So they transferred their affections to the family budgie, Gibson, named after RAF Dambusters hero Guy Gibson, and two goldfish.

It appears, however, that Freya is a better mouser than the original official mouser, Larry. David Cameron was obliged to dismiss him (he was more tolerant with Andy Coulson).

But microchipping doesn’t always prevent court cases.

Court interpreters as spies/Gerichtsdolmetscher als Spione

1. Werner Siebers, the criminal defence lawyer, reports in his blog that the public prosecutor’s department in Kassel wants to prescribe what court interpreter he uses on a first visit to a potential client in prison. He is concerned that the public prosecutors may be using an interpreter to report back to them on conversations between defendant and defence counsel.

Wenn ein Dolmetscher vereidigt ist, werde ich ganz sicher nicht zulassen, dass mir die Staatsanwaltschaft dazwischenfunkt. So verkniffen, wie die Staatsanwaltschaft die Sache angeht, werde ich das jetzt auch sehen.

Die wollen vielleicht einen Dolmetscher “einschleusen”, der dann brühwarm berichtet, was mir der Beschuldigte erzählt hat. Das fehlt mir noch.

2. Carsten Hoenig takes up the topic in Verraeter-Dolmetscher (excuse English keyboard). He comments that some interpreters may be prepared to act as the prosecution’s ears, but this is rare. But he reports on a situation he experienced. There were five defendants in a case, all speakers of a rare language, and each by law should be represented by a different interpreter. On the way to prison, the interpreter said he’d already interpreted for two of the other Ds and had been there at the first police questioning. Hoenig then did not question the D on important matters. On the way back, the interpreter reported numerous details of the private conversations with the other defendants – perhaps not dangerous in this case, but all the defense counsel decided not to use this interpreter again.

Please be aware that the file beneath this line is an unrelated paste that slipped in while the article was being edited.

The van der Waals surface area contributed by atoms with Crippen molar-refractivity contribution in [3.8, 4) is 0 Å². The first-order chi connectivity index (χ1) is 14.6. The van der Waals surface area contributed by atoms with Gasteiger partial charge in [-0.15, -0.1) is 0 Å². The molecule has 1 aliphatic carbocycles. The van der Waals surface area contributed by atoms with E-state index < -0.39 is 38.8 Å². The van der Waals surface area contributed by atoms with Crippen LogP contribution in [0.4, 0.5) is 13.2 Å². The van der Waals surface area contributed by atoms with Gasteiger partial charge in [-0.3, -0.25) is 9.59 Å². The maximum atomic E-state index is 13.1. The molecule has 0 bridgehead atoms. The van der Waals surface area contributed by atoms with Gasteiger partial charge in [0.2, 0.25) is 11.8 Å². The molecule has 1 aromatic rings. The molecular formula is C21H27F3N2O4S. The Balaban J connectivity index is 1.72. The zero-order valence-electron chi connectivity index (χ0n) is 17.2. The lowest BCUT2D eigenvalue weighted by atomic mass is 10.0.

Auf dem Rückweg aus dem Besuchertrakt der Untersuchungshaftanstalt berichtete mir der Dolmetscher freimütig einige Details aus den Gesprächen der anderen Verteidiger mit ihren jeweiligen Mandanten. Es war nicht Wildes dabei; aber allein der Umstand, daß der Dolmetscher überhaupt solche Geheimnisse mit Dritten – also mit mir – teilte, war für mich – und dann auch für die Berliner Strafverteidiger – Anlaß genug, uns für die weiteren Mandanten-Gespräche nach anderen professionell arbeitenden Dolmetschern umzuschauen.

Hoenig adds an account to show that nearly all interpreters are reliable.

3. Here’s a report from Austria – in German – on a situation similar to the ALS problem in the UK: Dolmetsch-Misere in Traiskirchen (thanks to Brigitte for that).